3 May 2019

More cyclists need hospital treatment for injuries, study finds

7:33 am on 3 May 2019

A new study suggests cycling safety is lagging behind cycling promotion.

Two cyclists with protective equipment are approaching an intersection in a busy part of the city towards the setting sun.

Photo: 123RF

The research paper, published today in the New Zealand Medical Journal used hospital admissions data from four district health boards in the mid North Island. It showed over four years there had been almost 1000 cycling-related hospital admissions.

RNZ spoke to cyclists during the hustle and bustle of peak hour in Wellington, many of whom felt their commute was risky.

Cyclist Andy Smith said he has had some near misses: "Going down Ngauranga Gorge can be quite precarious and down Thorndon Quay with cars reversing from the parking [building]."

Another cyclist, Pip, said: "The bit between town and Petone is pretty awful, there's not much room and the cycle lane that there is, is not maintained."

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Lachlan Scott believes cyclists try hard to look after themselves on the roads. Photo: RNZ / Charlie Dreaver

A third cyclist, Lachlan Scott, believed drivers of vehicles posed a real risk.

"Cyclists are very aware of their vulnerability and generally are trying to look after themselves, so really you have to look at where the injuries are coming from," he said.

Data from the Waikato, Bay of Plenty, Lakes and Taranaki DHBs showed cycling-related hospital admissions rose about 17 percent each year between 2012 and 2016.

Author of the paper and Waikato District Health Board director of trauma, Dr Grant Christey, said roads were the most common location for injuries, especially with those aged 20 and over.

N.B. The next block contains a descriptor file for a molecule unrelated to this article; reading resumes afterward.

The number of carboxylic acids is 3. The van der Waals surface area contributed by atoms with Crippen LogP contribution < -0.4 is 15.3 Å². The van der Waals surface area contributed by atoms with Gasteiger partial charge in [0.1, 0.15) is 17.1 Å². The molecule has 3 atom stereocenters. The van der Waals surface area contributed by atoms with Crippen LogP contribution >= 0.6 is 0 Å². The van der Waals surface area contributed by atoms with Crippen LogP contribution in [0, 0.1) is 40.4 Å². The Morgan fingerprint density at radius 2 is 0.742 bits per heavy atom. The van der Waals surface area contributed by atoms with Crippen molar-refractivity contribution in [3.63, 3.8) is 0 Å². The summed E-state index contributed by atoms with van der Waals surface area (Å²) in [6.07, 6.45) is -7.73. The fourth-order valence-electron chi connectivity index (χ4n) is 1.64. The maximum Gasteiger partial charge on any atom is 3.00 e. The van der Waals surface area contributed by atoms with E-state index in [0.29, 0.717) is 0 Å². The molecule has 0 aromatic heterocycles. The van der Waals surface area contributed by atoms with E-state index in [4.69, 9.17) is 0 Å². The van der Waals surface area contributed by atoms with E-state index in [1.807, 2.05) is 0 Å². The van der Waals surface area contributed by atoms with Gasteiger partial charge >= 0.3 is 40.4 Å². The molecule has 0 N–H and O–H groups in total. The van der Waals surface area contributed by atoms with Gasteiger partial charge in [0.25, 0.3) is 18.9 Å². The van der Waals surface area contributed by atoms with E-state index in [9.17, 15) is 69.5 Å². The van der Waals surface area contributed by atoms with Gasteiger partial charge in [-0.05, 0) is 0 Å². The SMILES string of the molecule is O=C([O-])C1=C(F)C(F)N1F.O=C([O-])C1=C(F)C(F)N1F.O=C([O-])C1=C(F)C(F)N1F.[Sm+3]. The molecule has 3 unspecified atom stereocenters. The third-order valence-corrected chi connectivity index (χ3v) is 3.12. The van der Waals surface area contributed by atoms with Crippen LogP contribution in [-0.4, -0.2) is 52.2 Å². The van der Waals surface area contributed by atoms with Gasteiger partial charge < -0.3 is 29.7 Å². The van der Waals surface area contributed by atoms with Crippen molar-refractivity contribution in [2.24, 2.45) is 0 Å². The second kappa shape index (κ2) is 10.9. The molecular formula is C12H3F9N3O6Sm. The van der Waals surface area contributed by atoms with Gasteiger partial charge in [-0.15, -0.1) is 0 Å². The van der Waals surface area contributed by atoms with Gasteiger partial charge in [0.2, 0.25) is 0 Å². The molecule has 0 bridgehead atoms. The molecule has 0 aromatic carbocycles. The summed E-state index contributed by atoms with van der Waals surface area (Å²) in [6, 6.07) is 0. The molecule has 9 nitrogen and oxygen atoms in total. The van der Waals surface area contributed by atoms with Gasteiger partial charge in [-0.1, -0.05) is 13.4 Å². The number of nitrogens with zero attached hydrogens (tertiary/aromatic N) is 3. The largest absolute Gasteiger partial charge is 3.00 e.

The majority of admissions were considered non-major, but Dr Christey said most of those were associated with time off work, with some disability.

"When we look at all of those 998 patients, we find that 213 of them have what we would grade as severe injuries and that's either potentially life threatening or limb threatening," he said.

He said 54 of the riders also had severe traumatic brain injuries.

Dr Christey said a lot of government agencies are promoting cycling as a healthy exercise that's great for businesses and lowers carbon emissions. But he said unless further improvements are made, it's likely the number of hospital admissions will continue to rise.

Cycling Action Network spokesperson Patrick Morgan said councils were not meeting public demand for cycling safety measures.

"We know that investing in public transport, walking and cycling is the way of the future.

"I give the government some credit for investing more in walking and cycling, but councils are yet to deliver on that funding," he said.

But, vice-president of Local Government New Zealand and councillor at the Bay of Plenty Regional Council, Stuart Crosby, said councils are doing everything they can to improve cycle safety.

"We are getting a lot of support from the New Zealand Transport Agency, but yes there are issues of getting access to off-road trails and the cost at times of putting in the infrastructure.

"Councils do juggle that with their normal activity, but from my experience they are making it quite a high priority," he said.

Mr Crosby said as well as infrastructure, councils believe education will make a big difference to reduce injury.

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